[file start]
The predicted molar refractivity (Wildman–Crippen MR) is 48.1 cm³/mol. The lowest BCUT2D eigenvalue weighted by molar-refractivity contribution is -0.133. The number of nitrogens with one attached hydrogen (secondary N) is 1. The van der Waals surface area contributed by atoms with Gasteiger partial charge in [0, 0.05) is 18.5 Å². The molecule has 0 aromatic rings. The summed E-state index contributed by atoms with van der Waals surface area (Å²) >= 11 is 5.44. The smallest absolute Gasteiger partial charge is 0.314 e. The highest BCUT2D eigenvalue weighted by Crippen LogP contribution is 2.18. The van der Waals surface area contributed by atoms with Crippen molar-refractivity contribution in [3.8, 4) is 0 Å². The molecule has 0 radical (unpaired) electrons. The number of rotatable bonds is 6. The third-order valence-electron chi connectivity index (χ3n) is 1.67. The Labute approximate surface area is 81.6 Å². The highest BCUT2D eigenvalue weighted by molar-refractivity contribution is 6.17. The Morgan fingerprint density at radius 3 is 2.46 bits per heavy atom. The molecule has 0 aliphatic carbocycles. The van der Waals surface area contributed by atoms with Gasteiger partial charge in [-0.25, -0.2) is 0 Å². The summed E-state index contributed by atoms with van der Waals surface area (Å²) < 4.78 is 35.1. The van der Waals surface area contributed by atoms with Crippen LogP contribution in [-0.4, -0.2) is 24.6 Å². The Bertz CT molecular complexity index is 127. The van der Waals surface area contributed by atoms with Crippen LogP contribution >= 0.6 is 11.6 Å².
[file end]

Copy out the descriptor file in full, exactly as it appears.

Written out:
The predicted molar refractivity (Wildman–Crippen MR) is 48.1 cm³/mol. The lowest BCUT2D eigenvalue weighted by molar-refractivity contribution is -0.133. The number of nitrogens with one attached hydrogen (secondary N) is 1. The van der Waals surface area contributed by atoms with Gasteiger partial charge in [0, 0.05) is 18.5 Å². The molecule has 0 aromatic rings. The summed E-state index contributed by atoms with van der Waals surface area (Å²) >= 11 is 5.44. The smallest absolute Gasteiger partial charge is 0.314 e. The highest BCUT2D eigenvalue weighted by Crippen LogP contribution is 2.18. The van der Waals surface area contributed by atoms with Crippen molar-refractivity contribution in [3.8, 4) is 0 Å². The molecule has 0 radical (unpaired) electrons. The number of rotatable bonds is 6. The third-order valence-electron chi connectivity index (χ3n) is 1.67. The Labute approximate surface area is 81.6 Å². The highest BCUT2D eigenvalue weighted by molar-refractivity contribution is 6.17. The Morgan fingerprint density at radius 3 is 2.46 bits per heavy atom. The molecule has 0 aliphatic carbocycles. The van der Waals surface area contributed by atoms with Gasteiger partial charge in [-0.25, -0.2) is 0 Å². The summed E-state index contributed by atoms with van der Waals surface area (Å²) < 4.78 is 35.1. The van der Waals surface area contributed by atoms with Crippen LogP contribution in [-0.4, -0.2) is 24.6 Å². The Bertz CT molecular complexity index is 127. The van der Waals surface area contributed by atoms with Crippen LogP contribution >= 0.6 is 11.6 Å².